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SA’s ‘Harvard’ for the fourth industrial revolution opens

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Arthur Wade Anderson, CEO and founder of the Forge Academy.
Arthur Wade Anderson, CEO and founder of the Forge Academy.

Forge Academy, which is powered by Finnish telecoms giant Nokia, officially opened its artificial intelligence lab in SA last night.

It is well-documented that SA faces a digital skills gap, with government, private sector and industry commentators calling for an increased focus on skills development to take the country forward.

However, as the world advances towards a next digital revolution, there has been a concerted effort by government, private and civil society organisations to collaborate and address this need.

The launch of the Forge Academy joins such efforts, promising to help fill the gaps in critical skills training.

Located at The Gantry in Fourways, Johannesburg, the academy has designed what it describes as a “world-class programme” for South African youth that is modelled on Finnish education principles and equipped with Nokia smart technology.

The brainchild of social entrepreneurs Arthur Wade Anderson and Craig Clutty, Forge Academy aims to prepare students with theoretical, laboratory and on-the-job training in order to participate in the fourth industrial revolution (4IR) and the global digital economy.

“This is more than a dream come true for us, but a lifelong calling to forge people of purpose. We are humbled and immensely proud to launch this academic institution and incubation hub at a time when many youths need to know there is an open door for them to participate in creating a future in a world of work that is rapidly evolving,” said Anderson, who serves as CEO and founder of the Forge Academy.

Pat Wiehahn, Nokia head of strategic relationships and transformation, has dubbed the academy the “Harvard for 4IR in SA”, noting the gap in 4IR training in SA.

“When we looked at that gap, we suddenly realised that we can fill that gap. We were extremely ambitious…but we are opening this academy. We want to take students from incubation to eventually opening up their businesses.

“We are trying to fulfil the entire cycle from incubation to becoming extremely successful in your own business and absorbing fellow students into your business. To us, it is extremely important that we can fill a gap that is so needed in South Africa, and that is job creation.”

Communications and digital technologies minister Stella Ndabeni-Abrahams, who was among the dignitaries at the launch, applauded the opening of the academy, saying it will go a long way towards building what her department has named a “4IR-capable army”.

Ndabeni-Abrahams’s ministry has set itself a target of training one millionunemployed youth in data science and related skills, to empower them to fill jobs of the future.

“South Africa, just like the rest of the world, finds itself in the middle of a new revolution,” she said. “The 4IR is creating opportunities for us to harness converging technologies to design an all-inclusive future.

“The actual opportunities for us are in looking beyond the technological advancements to come up with innovative ways to give citizens the ability to positively impact their families, communities and organisations. Institutions like Forge Academy are helping in bridging the digital divide between the digitally empowered on the one side and the digitally deprived on the other.”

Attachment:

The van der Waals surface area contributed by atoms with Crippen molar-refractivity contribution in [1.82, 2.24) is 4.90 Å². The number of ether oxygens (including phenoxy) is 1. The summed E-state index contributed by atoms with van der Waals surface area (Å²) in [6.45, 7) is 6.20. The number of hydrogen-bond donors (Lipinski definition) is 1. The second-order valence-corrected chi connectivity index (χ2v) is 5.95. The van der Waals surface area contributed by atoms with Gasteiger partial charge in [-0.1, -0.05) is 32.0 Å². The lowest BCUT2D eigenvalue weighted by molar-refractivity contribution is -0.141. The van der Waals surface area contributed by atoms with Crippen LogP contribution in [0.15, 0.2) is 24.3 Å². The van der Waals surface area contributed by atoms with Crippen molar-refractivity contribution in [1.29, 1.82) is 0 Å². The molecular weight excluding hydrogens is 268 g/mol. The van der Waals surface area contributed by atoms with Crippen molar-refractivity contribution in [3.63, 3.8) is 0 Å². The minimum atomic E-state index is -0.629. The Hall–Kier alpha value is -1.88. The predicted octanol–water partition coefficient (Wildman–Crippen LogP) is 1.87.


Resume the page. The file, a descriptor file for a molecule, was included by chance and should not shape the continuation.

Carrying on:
A space not only for students, the academy has collaborated with the Finnish Embassy, Nokia and other corporates to provide an enabling space for start-up businesses that rely on 4IR technologies.

Here they can access special funding, laboratory time, WiFi, think tanks, smart technologies, assistance in product certification and the latest expertise, in order to play in this space.

Nokia is sponsoring 30 students for a year-long learnership in a 4IR-certified diploma. The programme has been designed by Forge Academy in conjunction with Nokia’s global team of 4IR experts and leading Finnish education specialists, with the country’s education watchdog providing oversight.

“Nokia is extremely excited about this journey to support the whole value chain from training to testing to incubation and launch, and we look forward to the opportunities that Forge Academy will create for all South Africans in an inclusive digital economy age,” stated Wiehahn.

“Our objective is to develop skill sets within the next generation of engineers, technologists, entrepreneurs and job titles still to be created in the years to come, to ensure South Africans are well prepared to take up their rightful place in their local economy.”

Once the first intake of students complete the accredited one-year diploma, the aim is that some will start their own businesses, others will further their studies at a university (sponsored by Nokia or other companies) and others could join a company where their skills will be needed.

The academy is also open for paying students who can choose from an array of short courses, such as the basics of computing and basics of coding, which is targeted at children.

“Technology has been a great enabler in this new economic age. Forge Academy will serve as a conduit for our youth, who urgently need to harness new technologies to access a higher quality of education and the job opportunities currently available in this digitally-driven economy,” concluded Anderson.

The lab workstation inside the Forge Academy.
The lab workstation inside the Forge Academy.
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